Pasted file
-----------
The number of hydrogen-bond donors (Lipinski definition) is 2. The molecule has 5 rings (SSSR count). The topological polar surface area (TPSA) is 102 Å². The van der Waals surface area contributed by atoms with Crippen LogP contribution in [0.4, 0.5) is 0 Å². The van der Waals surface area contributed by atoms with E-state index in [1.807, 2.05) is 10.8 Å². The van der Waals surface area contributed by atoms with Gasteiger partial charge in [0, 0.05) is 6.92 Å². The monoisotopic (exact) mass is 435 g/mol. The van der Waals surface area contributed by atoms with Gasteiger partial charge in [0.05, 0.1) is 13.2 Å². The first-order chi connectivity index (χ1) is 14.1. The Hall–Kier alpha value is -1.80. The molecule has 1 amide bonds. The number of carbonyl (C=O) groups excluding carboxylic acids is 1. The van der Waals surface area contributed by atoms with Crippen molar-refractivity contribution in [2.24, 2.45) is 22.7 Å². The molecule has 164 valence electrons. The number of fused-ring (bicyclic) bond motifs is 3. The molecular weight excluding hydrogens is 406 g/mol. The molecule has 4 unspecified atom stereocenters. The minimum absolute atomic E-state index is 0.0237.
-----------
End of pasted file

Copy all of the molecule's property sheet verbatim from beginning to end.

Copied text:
The number of hydrogen-bond donors (Lipinski definition) is 2. The molecule has 5 rings (SSSR count). The topological polar surface area (TPSA) is 102 Å². The van der Waals surface area contributed by atoms with Crippen LogP contribution in [0.4, 0.5) is 0 Å². The van der Waals surface area contributed by atoms with E-state index in [1.807, 2.05) is 10.8 Å². The van der Waals surface area contributed by atoms with Gasteiger partial charge in [0, 0.05) is 6.92 Å². The monoisotopic (exact) mass is 435 g/mol. The van der Waals surface area contributed by atoms with Gasteiger partial charge in [0.05, 0.1) is 13.2 Å². The first-order chi connectivity index (χ1) is 14.1. The Hall–Kier alpha value is -1.80. The molecule has 1 amide bonds. The number of carbonyl (C=O) groups excluding carboxylic acids is 1. The van der Waals surface area contributed by atoms with Crippen molar-refractivity contribution in [2.24, 2.45) is 22.7 Å². The molecule has 164 valence electrons. The number of fused-ring (bicyclic) bond motifs is 3. The molecular weight excluding hydrogens is 406 g/mol. The molecule has 4 unspecified atom stereocenters. The minimum absolute atomic E-state index is 0.0237.